Pierce moved to the Grand Old Opry in 1955, but soon departed because of the requirement that members had to perform twenty-six Saturdays annually to maintain membership. For Pierce, who was commanding thousands of dollars for his personal appearances, this meant losing considerable income. Since he became a star without the Opry’s help, Pierce correctly figured that the monetary loss would not be offset by the prestige of continued Opry membership. Unfortunately, he burned many bridges when he left the Opry.
The onslaught of Rock and Roll in 1955-1956 destroyed many country music careers and put a damper on many other careers. According to Billboard, Pierce’s last No. 1 record was “Honky Tonk Song” in mid-1957, but Pierce adapted and survived. He added drums to his records and picked more up-tempo material, including songs from younger writers such as Wayne Walker and Mel Tillis. He continued to chart top ten records for another decade (other charts had three of his records reach No. 1 from 1959-1967). His record of “Bye Bye Love,” recorded at the same time as the Everly Brothers version, was a top ten hit and the Mel Tillis penned “I Ain’t Never” stayed at No. 2 for nine weeks. It was kept out of the top spot by Stonewall Jackson’s “Waterloo” and The Browns “The Three Bells.”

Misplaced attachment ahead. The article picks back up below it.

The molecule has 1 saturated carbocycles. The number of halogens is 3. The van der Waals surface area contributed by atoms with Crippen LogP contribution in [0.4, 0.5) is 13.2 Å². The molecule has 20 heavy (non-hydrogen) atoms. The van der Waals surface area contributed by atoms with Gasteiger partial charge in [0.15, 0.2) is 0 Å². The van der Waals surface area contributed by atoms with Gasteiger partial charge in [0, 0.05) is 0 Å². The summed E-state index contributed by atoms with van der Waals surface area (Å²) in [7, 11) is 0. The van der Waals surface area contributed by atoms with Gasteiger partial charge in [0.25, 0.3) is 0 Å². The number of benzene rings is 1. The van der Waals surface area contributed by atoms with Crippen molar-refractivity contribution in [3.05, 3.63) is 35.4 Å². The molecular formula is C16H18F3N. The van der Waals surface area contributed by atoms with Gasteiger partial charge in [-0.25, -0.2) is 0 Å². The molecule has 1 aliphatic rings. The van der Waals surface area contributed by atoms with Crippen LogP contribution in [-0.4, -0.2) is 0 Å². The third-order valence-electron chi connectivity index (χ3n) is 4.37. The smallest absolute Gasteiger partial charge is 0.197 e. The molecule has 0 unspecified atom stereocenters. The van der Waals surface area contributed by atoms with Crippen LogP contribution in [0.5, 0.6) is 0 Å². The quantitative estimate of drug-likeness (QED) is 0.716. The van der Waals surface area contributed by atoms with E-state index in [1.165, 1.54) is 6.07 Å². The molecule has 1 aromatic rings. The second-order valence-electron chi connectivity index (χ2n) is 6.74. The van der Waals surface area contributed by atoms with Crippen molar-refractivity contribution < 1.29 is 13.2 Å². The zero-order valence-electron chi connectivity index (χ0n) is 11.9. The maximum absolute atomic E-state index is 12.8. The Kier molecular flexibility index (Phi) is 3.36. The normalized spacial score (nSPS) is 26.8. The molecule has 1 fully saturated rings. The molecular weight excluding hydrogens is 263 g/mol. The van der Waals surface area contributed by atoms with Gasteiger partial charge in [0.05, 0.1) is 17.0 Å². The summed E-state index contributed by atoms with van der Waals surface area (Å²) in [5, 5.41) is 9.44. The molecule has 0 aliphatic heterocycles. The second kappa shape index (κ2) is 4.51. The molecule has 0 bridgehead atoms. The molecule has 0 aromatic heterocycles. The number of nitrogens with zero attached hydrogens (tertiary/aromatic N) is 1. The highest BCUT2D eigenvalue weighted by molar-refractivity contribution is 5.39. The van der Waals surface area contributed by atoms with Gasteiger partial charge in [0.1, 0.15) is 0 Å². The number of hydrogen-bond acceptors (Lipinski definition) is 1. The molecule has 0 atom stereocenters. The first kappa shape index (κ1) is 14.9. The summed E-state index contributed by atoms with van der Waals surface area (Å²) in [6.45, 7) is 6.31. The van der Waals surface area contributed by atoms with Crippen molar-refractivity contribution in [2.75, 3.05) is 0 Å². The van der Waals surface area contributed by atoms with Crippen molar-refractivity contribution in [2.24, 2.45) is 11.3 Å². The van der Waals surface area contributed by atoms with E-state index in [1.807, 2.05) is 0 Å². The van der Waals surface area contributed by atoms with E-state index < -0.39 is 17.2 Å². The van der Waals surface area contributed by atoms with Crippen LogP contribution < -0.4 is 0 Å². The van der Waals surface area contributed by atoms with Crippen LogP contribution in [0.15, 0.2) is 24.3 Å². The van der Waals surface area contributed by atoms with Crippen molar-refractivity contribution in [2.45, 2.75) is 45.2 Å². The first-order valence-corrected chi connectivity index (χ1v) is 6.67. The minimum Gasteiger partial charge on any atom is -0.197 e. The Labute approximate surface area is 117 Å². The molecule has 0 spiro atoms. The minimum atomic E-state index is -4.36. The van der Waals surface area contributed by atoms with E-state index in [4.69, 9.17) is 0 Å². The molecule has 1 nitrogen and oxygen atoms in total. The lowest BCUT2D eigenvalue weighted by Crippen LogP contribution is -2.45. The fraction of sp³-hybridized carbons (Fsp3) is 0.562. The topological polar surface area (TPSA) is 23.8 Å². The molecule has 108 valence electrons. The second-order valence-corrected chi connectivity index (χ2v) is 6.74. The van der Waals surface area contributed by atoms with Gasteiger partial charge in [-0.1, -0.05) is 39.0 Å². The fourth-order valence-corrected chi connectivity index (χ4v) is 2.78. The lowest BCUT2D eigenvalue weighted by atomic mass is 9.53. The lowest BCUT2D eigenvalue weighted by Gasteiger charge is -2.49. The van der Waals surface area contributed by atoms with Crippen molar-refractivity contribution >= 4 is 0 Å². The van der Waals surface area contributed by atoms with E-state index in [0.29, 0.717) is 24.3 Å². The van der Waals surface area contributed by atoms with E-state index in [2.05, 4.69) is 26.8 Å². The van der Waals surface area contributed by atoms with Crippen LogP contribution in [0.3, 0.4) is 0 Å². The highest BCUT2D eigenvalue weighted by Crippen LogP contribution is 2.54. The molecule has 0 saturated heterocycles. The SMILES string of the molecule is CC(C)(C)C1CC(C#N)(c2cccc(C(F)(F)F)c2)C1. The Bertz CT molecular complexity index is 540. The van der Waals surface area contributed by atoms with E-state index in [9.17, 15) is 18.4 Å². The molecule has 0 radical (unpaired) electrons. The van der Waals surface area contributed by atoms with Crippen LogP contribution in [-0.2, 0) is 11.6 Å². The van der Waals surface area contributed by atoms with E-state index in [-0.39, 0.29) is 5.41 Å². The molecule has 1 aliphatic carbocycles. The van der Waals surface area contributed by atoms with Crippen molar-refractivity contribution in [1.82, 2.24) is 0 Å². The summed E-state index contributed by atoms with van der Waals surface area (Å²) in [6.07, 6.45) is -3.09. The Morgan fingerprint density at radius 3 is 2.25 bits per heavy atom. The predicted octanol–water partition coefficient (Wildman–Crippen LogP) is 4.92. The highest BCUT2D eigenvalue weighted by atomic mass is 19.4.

Pierce continued to record for Decca from 1967 to 1972, then for Plantation for two years where he had a minor hit with “The Good Lord Giveth (and Uncle Sam Taketh Away),” a song which deserved a better fate than missing the top forty. After 1976, Pierce–having invested wisely in real estate and music publishing–retired from performing (he had been semi-retired for years already). He would record only twice more.
In 1982, Willie Nelson was able to drag Webb into the recording studio for a duet album, which puzzled some since Webb wasn’t one of Willie’s former label mates or Texas compadres, but the recordings make clear the strong influence Pierce had on Willie’s pinched vibrato and vocal phrasing.